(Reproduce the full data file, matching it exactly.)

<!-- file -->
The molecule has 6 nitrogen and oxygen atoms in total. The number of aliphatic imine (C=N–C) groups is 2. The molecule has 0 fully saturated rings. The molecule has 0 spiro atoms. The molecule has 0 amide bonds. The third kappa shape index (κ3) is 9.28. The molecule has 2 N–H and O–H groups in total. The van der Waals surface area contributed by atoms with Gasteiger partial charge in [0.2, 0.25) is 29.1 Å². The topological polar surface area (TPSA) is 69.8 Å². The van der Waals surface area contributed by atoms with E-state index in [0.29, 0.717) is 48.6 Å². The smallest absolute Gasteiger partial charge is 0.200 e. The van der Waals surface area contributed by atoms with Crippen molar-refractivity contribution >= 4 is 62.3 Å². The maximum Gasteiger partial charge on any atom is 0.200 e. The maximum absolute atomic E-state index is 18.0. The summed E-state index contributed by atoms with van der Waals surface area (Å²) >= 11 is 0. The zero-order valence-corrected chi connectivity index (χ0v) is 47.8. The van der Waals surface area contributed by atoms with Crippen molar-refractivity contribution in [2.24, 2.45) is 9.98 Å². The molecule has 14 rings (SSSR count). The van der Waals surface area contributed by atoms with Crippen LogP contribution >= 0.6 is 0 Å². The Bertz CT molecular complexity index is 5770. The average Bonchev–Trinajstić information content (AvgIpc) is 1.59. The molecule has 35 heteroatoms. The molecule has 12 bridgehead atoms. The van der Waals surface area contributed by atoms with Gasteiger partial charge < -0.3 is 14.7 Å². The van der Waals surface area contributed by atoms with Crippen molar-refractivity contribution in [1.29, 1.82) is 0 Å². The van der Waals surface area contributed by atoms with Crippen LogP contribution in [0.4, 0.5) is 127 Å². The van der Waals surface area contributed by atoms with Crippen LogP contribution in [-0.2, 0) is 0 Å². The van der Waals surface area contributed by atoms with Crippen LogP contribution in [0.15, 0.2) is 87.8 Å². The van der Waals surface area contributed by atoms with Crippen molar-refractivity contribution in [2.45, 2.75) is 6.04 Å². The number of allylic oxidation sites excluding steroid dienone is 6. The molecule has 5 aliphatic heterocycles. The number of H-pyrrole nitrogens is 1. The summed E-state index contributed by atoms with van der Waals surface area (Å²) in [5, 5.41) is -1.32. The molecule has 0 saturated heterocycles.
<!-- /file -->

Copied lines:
The molecule has 6 nitrogen and oxygen atoms in total. The number of aliphatic imine (C=N–C) groups is 2. The molecule has 0 fully saturated rings. The molecule has 0 spiro atoms. The molecule has 0 amide bonds. The third kappa shape index (κ3) is 9.28. The molecule has 2 N–H and O–H groups in total. The van der Waals surface area contributed by atoms with Gasteiger partial charge in [0.2, 0.25) is 29.1 Å². The topological polar surface area (TPSA) is 69.8 Å². The van der Waals surface area contributed by atoms with E-state index in [0.29, 0.717) is 48.6 Å². The smallest absolute Gasteiger partial charge is 0.200 e. The van der Waals surface area contributed by atoms with Crippen molar-refractivity contribution >= 4 is 62.3 Å². The maximum Gasteiger partial charge on any atom is 0.200 e. The maximum absolute atomic E-state index is 18.0. The summed E-state index contributed by atoms with van der Waals surface area (Å²) >= 11 is 0. The zero-order valence-corrected chi connectivity index (χ0v) is 47.8. The van der Waals surface area contributed by atoms with Crippen molar-refractivity contribution in [2.24, 2.45) is 9.98 Å². The molecule has 14 rings (SSSR count). The van der Waals surface area contributed by atoms with Crippen LogP contribution >= 0.6 is 0 Å². The Bertz CT molecular complexity index is 5770. The average Bonchev–Trinajstić information content (AvgIpc) is 1.59. The molecule has 35 heteroatoms. The molecule has 12 bridgehead atoms. The van der Waals surface area contributed by atoms with Gasteiger partial charge < -0.3 is 14.7 Å². The van der Waals surface area contributed by atoms with Crippen molar-refractivity contribution in [1.29, 1.82) is 0 Å². The van der Waals surface area contributed by atoms with Crippen LogP contribution in [0.4, 0.5) is 127 Å². The van der Waals surface area contributed by atoms with Crippen LogP contribution in [-0.2, 0) is 0 Å². The van der Waals surface area contributed by atoms with Crippen LogP contribution in [0.15, 0.2) is 87.8 Å². The van der Waals surface area contributed by atoms with Crippen molar-refractivity contribution in [2.45, 2.75) is 6.04 Å². The number of allylic oxidation sites excluding steroid dienone is 6. The molecule has 5 aliphatic heterocycles. The number of H-pyrrole nitrogens is 1. The summed E-state index contributed by atoms with van der Waals surface area (Å²) in [5, 5.41) is -1.32. The molecule has 0 saturated heterocycles.